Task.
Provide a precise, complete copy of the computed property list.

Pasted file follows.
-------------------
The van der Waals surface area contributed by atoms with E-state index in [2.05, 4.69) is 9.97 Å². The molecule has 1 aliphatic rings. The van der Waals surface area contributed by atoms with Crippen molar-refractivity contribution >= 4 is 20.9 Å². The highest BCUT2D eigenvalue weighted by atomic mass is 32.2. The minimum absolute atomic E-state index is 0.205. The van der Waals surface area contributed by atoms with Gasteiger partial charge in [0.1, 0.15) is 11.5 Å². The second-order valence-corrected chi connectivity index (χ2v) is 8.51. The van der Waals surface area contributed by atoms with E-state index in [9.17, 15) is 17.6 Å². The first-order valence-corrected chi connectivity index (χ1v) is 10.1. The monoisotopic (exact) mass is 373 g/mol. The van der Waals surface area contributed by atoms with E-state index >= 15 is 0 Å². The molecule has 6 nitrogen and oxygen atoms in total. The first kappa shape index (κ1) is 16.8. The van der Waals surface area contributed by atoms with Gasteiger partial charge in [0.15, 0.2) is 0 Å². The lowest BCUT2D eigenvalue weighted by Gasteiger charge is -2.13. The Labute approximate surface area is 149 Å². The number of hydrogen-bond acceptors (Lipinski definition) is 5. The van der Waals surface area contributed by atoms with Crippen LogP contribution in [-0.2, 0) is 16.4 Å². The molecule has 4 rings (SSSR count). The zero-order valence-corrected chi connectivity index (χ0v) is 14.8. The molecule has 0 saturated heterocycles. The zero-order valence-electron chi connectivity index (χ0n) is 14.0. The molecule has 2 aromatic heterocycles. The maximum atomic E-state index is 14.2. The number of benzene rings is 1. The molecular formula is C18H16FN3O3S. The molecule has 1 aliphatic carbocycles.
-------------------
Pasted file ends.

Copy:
The van der Waals surface area contributed by atoms with E-state index in [2.05, 4.69) is 9.97 Å². The molecule has 1 aliphatic rings. The van der Waals surface area contributed by atoms with Crippen molar-refractivity contribution >= 4 is 20.9 Å². The highest BCUT2D eigenvalue weighted by atomic mass is 32.2. The minimum absolute atomic E-state index is 0.205. The van der Waals surface area contributed by atoms with Gasteiger partial charge in [0.1, 0.15) is 11.5 Å². The second-order valence-corrected chi connectivity index (χ2v) is 8.51. The van der Waals surface area contributed by atoms with E-state index in [9.17, 15) is 17.6 Å². The first-order valence-corrected chi connectivity index (χ1v) is 10.1. The monoisotopic (exact) mass is 373 g/mol. The van der Waals surface area contributed by atoms with E-state index >= 15 is 0 Å². The molecule has 6 nitrogen and oxygen atoms in total. The first kappa shape index (κ1) is 16.8. The van der Waals surface area contributed by atoms with Gasteiger partial charge in [0.15, 0.2) is 0 Å². The lowest BCUT2D eigenvalue weighted by Gasteiger charge is -2.13. The Labute approximate surface area is 149 Å². The number of hydrogen-bond acceptors (Lipinski definition) is 5. The van der Waals surface area contributed by atoms with Crippen LogP contribution in [-0.2, 0) is 16.4 Å². The molecule has 4 rings (SSSR count). The zero-order valence-corrected chi connectivity index (χ0v) is 14.8. The molecule has 0 saturated heterocycles. The zero-order valence-electron chi connectivity index (χ0n) is 14.0. The molecule has 2 aromatic heterocycles. The maximum atomic E-state index is 14.2. The number of benzene rings is 1. The molecular formula is C18H16FN3O3S. The molecule has 1 aliphatic carbocycles.